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Half Moon Street by Anne Perry

Half Moon Street (2000)

by Anne Perry

Other authors: See the other authors section.

Series: Charlotte and Thomas Pitt (20)

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622415,644 (3.62)17



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This was the first book I ever read by Anne Perry. Eh. Well, it was a lot better written than a lot of mysteries I've read. But it oscillated weirdly between fairly typical murder-mystery with police investigations and clues and all that - and a barely-connected story with lots of musings on the role of women in society, the theatre, and the issues involved in censorship. Then, about halfway through, it basically went off on an extended rant against pornography and how bondage/fetish is sick & woman-hating. Whatever. Tell it to all the women I know in the fetish scene....

So. I was unimpressed. And then while I was reading it (at work) I got informed that the writer is actually one of the girls that movie Heavenly Creatures is about, and when she was a teenager she actually killed someone. It's kinda creepy that now she's a successful murder-mystery writer. ( )
  AltheaAnn | Feb 9, 2016 |
I love Anne Perry's novels, all of them, for the vitality and complexity of her characters and her keen depiction of 19th century England. If only there were more than the great stack I've read. ( )
1 vote jarvenpa | Mar 31, 2013 |
Inspec Pitt, murdered photographer-Cathcart, theater star Cecily Antrim, son Orlando
Carolina, Joshua Sameul(from America)
  mtnmamma | Nov 16, 2007 |
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Anne Perryprimary authorall editionsconfirmed
Griffini, Grazia MariaTranslatorsecondary authorsome editionsconfirmed
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Amazon.com Amazon.com Review (ISBN 0449006557, Mass Market Paperback)

Secrets and lies, calumnies and evasions: in Anne Perry's Victorian mysteries, these elements, rather than a hat or gloves, a bustle or a watch fob, are the usual accoutrements of refined ladies and gentlemen. Half Moon Street marks the return of Inspector Thomas Pitt (20 novels now, beginning with The Cater Street Hangman and still going strong) to the cobblestoned streets and elegant drawing rooms of 19th-century London.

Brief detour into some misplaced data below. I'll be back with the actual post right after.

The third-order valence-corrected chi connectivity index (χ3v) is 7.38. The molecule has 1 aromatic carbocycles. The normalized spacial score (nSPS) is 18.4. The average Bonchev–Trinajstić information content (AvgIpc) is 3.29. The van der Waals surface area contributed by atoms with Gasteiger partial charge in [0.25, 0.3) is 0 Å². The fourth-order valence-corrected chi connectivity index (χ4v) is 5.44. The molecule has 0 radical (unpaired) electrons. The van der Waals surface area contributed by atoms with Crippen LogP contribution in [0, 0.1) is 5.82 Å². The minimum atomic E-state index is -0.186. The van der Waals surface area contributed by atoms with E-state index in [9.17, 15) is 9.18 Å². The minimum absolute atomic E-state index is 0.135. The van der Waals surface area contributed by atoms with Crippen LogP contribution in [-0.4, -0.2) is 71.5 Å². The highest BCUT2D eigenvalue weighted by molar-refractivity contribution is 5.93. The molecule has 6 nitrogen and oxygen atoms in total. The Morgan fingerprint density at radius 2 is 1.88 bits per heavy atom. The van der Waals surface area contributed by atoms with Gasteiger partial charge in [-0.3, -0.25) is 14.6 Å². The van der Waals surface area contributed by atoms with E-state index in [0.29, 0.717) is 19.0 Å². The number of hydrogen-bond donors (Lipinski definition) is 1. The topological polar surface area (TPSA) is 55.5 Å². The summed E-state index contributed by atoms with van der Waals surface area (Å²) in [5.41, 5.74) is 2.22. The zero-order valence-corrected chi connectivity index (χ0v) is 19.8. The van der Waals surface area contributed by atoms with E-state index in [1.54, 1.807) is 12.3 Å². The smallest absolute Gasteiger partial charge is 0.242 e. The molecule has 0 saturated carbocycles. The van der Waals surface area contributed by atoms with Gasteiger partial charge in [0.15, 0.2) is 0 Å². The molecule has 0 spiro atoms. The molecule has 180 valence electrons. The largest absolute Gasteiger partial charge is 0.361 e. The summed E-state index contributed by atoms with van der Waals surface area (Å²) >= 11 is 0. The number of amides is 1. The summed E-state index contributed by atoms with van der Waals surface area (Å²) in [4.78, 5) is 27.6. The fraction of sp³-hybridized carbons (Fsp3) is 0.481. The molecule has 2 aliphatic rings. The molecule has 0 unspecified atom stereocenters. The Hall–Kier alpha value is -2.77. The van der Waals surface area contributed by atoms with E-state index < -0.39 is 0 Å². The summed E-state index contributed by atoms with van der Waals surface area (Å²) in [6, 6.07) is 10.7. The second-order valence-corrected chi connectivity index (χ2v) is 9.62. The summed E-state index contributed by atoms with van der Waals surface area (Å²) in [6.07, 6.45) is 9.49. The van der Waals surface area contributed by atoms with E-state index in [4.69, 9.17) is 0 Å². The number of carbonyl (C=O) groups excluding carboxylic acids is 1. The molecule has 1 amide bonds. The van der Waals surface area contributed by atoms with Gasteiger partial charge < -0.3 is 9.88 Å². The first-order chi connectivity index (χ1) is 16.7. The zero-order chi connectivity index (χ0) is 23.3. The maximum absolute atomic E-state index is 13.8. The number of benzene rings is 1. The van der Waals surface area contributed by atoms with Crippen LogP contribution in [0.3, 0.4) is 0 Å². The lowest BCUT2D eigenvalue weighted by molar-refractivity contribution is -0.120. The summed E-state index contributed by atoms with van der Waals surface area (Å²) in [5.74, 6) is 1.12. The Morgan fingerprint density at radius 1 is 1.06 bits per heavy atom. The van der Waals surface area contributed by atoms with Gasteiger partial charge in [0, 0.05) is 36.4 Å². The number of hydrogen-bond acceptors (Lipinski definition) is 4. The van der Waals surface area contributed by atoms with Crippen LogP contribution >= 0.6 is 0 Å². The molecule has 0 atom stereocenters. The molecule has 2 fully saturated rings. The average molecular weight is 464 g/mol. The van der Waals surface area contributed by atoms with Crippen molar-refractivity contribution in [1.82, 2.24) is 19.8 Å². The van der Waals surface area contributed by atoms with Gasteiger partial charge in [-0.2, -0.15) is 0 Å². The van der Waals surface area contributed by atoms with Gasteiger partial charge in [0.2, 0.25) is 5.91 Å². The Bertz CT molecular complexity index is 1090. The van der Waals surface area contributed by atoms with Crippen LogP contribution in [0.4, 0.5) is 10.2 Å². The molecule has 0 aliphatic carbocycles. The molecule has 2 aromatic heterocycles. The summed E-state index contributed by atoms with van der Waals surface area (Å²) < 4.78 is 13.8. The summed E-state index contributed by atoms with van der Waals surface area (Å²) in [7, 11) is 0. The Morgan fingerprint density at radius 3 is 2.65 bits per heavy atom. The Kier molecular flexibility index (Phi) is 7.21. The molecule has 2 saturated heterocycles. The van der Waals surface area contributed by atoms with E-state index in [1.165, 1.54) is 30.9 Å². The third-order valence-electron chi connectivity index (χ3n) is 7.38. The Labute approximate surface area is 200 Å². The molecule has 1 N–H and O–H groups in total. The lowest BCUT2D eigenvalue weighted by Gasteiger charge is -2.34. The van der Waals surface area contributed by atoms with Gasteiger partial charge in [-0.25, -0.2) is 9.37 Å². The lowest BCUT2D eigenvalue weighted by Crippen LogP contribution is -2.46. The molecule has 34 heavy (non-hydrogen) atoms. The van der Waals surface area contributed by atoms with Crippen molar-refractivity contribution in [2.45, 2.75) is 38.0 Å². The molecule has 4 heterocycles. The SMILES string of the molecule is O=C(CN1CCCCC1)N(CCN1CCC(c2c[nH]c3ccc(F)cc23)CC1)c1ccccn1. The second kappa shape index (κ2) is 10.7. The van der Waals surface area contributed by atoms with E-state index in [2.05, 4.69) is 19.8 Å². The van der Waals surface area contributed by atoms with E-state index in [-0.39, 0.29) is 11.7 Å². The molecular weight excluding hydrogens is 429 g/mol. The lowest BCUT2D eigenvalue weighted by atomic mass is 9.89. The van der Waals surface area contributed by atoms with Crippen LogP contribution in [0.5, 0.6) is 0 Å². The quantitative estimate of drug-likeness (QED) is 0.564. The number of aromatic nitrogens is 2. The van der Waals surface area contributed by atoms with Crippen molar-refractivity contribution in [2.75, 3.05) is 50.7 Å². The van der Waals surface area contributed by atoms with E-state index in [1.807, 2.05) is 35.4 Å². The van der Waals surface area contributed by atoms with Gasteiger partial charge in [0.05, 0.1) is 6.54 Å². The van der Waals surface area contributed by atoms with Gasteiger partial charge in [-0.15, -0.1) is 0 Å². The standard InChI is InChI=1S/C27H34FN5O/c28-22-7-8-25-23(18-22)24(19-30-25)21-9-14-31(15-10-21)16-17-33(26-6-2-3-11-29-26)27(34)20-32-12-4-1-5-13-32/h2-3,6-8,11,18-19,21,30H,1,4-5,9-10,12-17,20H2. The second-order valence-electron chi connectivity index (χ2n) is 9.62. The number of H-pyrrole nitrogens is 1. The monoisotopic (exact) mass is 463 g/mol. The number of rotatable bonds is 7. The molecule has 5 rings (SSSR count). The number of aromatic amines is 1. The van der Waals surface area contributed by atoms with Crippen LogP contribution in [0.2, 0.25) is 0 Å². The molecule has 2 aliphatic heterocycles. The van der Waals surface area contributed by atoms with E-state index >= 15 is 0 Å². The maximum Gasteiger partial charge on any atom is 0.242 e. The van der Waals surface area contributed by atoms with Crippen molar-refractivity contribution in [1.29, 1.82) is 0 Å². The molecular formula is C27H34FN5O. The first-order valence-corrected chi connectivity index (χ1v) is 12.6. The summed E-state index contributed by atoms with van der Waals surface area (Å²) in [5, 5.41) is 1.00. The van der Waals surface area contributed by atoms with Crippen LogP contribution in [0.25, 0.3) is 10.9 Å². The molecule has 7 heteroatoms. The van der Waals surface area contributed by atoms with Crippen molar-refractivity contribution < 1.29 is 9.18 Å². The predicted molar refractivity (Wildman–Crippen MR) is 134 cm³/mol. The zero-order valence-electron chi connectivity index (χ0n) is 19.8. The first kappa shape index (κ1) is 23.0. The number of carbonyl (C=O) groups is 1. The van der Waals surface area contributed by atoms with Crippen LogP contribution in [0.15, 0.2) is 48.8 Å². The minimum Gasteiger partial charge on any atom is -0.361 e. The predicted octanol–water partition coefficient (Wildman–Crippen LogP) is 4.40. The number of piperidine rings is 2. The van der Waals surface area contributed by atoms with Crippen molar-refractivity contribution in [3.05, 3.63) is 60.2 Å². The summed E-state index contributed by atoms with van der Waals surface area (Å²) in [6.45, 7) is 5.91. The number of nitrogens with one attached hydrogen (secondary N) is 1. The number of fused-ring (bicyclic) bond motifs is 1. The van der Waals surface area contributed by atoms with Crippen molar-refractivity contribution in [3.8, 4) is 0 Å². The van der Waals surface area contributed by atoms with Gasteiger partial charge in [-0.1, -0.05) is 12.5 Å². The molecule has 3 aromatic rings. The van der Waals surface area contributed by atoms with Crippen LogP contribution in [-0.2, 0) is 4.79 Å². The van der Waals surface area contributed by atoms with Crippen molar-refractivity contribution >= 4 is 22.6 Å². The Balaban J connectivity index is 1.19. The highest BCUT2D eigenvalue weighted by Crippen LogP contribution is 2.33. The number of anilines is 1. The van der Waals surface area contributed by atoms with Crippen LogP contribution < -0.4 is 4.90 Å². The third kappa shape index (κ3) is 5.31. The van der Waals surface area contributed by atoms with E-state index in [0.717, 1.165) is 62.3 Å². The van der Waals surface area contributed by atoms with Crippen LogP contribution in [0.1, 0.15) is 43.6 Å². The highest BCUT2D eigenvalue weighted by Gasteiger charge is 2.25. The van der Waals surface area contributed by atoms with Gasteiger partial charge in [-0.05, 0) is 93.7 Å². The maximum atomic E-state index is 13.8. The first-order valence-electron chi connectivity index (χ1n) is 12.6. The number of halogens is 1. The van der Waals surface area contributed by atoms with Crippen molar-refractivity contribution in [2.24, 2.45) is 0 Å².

The inhabitants of those drawing rooms aren't usually thrilled to see him, because he always comes bearing bad news. This time, a body has turned up in a boat on the Thames: Delbert Cathcart, a talented portrait photographer with a taste for blackmail. Clad in a velvet dress, wrists manacled, legs spread grotesquely, skull crushed, Cathcart reminds Pitt of a perverse echo of the Lady of Shalott, or perhaps a debased Ophelia. Which of Cathcart's clients could have been pushed so far as to retaliate in such hideous fashion?

Pitt's official investigation is usually combined with another more idiosyncratic approach to the crime; this secondary analysis gives Perry free rein to dissect the manners and morals of Victorian society. In Half Moon Street, the genteel inquisition falls to Caroline Fielding, Charlotte's mother (Charlotte, who must need a bit of rest after so many outings, has been packed off to Paris for a vacation; her presence in the book is restricted to letters marveling, rather tediously, at the scandalous iniquities of the Moulin Rouge dance hall). Perry's readers will no doubt remember that Caroline scandalized society by marrying a much younger actor, Joshua. Half Moon Street introduces Caroline to his theatrical world, and to Cecily Antrim, a beautiful actress with liberal politics. Cecily poses both a personal and philosophical threat to Caroline, who is disturbed by her willingness to expose the realities of female sexuality on stage: "Should such things be said? Was there something indecent in the exposure of feelings so intimate? To know it herself was one thing, to realize that others also knew was quite different. It was being publicly naked rather than privately." This fear of exposure resonates through the worlds of theatrical and photographic art, as actors, diplomats, and genteel citizens race to hide their secrets from Pitt and Caroline.

While Perry evokes the London atmosphere with her usual skill, her narrative lacks its usual finesse. Rather than balancing Pitt's and Caroline's investigation, the novel lurches between them so that it seems all too often that Perry, in pursuit of one story, has forgotten the other. Additionally, Caroline's reaction to feminist politics and sexuality is inexplicably repetitive; her turgid expressions of horror seem the result of an overly eager copy-and-paste procedure. One hopes that this is a momentary lapse in an otherwise solid series. --Kelly Flynn

(retrieved from Amazon Thu, 12 Mar 2015 18:15:51 -0400)

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A bizarre murder on the Thames leads Inspector Thomas Pitt into the shadowy underworld around Victorian London's art district for answers

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